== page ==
When it comes to definitive resources to house information on startups around here, the options are fairly slim. You can track it yourself, you can read the fluff I write here, you can pay for a subscription to a research service, or you can work to embed the information you’re seeking into existing resources like AboutUs.
And that, my friends, is what we in the biz like to call “an opportunity.” Well, leave it to some enterprising entrepreneurs to take that opportunity and run with it. Introducing Portland-based VentureMash. Read More
Beaverton-based Digimarc, while far from being a startup, is—like many startups in the Silicon Forest—very much in the position of being way ahead of its time in terms of digital watermarking. (Full disclosure: I used to work there.)
But the impending demise of music DRM may be just the opening Digimarc needs to shine. At least, Wired’s David Kravets thinks so.
In an article entitled “DRM is Dead, But Watermarks Rise From Its Ashes,” he asserts:
Watermarking offers copyright protection by letting a company track music that finds its way to illegal peer-to-peer networks. At its most precise, a watermark could encode a unique serial number that a music company could match to the original purchaser. So far, though, labels say they won’t do that: Warner and EMI have not embraced watermarking at all, while Sony’s and Universal’s DRM-free lineups contain “anonymous” watermarks that won’t trace to an individual.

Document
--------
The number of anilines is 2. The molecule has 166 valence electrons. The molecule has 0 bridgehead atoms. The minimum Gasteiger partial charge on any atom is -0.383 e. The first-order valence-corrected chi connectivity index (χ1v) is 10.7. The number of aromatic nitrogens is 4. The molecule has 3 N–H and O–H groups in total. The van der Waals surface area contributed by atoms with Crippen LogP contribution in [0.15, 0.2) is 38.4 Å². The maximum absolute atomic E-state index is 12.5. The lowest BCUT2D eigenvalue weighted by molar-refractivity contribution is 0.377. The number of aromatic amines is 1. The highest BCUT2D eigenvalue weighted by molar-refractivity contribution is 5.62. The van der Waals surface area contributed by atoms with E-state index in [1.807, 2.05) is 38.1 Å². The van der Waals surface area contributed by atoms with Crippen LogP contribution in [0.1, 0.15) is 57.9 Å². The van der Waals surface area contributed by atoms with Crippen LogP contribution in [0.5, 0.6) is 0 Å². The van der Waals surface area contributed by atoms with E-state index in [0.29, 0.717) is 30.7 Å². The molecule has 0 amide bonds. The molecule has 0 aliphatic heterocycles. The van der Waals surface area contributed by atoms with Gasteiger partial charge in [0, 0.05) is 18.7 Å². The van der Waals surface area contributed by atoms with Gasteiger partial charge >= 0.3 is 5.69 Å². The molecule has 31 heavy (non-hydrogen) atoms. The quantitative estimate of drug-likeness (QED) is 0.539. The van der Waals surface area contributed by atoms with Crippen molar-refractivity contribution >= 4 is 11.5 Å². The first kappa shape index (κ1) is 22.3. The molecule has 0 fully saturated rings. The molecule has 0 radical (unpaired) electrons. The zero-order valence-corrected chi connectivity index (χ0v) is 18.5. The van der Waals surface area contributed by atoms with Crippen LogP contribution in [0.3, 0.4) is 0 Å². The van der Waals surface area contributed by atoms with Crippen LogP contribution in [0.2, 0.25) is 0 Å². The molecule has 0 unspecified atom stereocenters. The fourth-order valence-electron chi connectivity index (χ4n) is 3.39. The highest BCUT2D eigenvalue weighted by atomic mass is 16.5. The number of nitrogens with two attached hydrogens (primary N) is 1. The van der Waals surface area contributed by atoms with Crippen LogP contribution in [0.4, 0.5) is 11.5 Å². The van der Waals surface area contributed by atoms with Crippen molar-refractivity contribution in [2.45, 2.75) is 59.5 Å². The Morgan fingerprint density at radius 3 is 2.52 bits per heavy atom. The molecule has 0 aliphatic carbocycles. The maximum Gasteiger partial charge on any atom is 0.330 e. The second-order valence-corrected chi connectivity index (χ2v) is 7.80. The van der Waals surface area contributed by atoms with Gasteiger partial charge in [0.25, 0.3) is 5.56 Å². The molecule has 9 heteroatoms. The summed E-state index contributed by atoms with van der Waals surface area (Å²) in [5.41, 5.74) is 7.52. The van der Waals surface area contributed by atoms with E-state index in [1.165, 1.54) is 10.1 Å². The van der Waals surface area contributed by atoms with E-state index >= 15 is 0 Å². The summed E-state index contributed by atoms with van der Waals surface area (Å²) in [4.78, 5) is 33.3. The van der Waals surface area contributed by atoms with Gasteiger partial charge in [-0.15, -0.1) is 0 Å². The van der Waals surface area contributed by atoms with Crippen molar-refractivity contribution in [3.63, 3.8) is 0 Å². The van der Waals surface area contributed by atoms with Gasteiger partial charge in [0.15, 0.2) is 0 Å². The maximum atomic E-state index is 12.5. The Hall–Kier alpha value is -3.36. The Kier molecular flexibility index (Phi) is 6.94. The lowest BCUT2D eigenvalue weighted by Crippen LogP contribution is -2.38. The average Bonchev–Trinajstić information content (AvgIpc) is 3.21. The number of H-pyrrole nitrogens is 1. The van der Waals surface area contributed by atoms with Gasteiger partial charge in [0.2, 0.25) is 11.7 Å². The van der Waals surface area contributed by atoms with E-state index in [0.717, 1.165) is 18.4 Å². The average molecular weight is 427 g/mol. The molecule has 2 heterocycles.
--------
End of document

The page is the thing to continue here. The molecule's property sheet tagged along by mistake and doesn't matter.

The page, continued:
The article also goes on to mention:
Microsoft is betting on watermarking’s future, winning a patent for a “stealthy audio watermarking” scheme called El Dorado in September.
I’m betting that Digimarc’s digital-watermarking-patent portfolio would likely be an area of interest, as well.
This isn’t the first time we’ve seen this flag raised. It will be interesting to see if it elicits a rallying cry, this time around.
For more information, visit Digimarc. For more on the benefits of digital watermarking, visit the Digital Watermarking Alliance.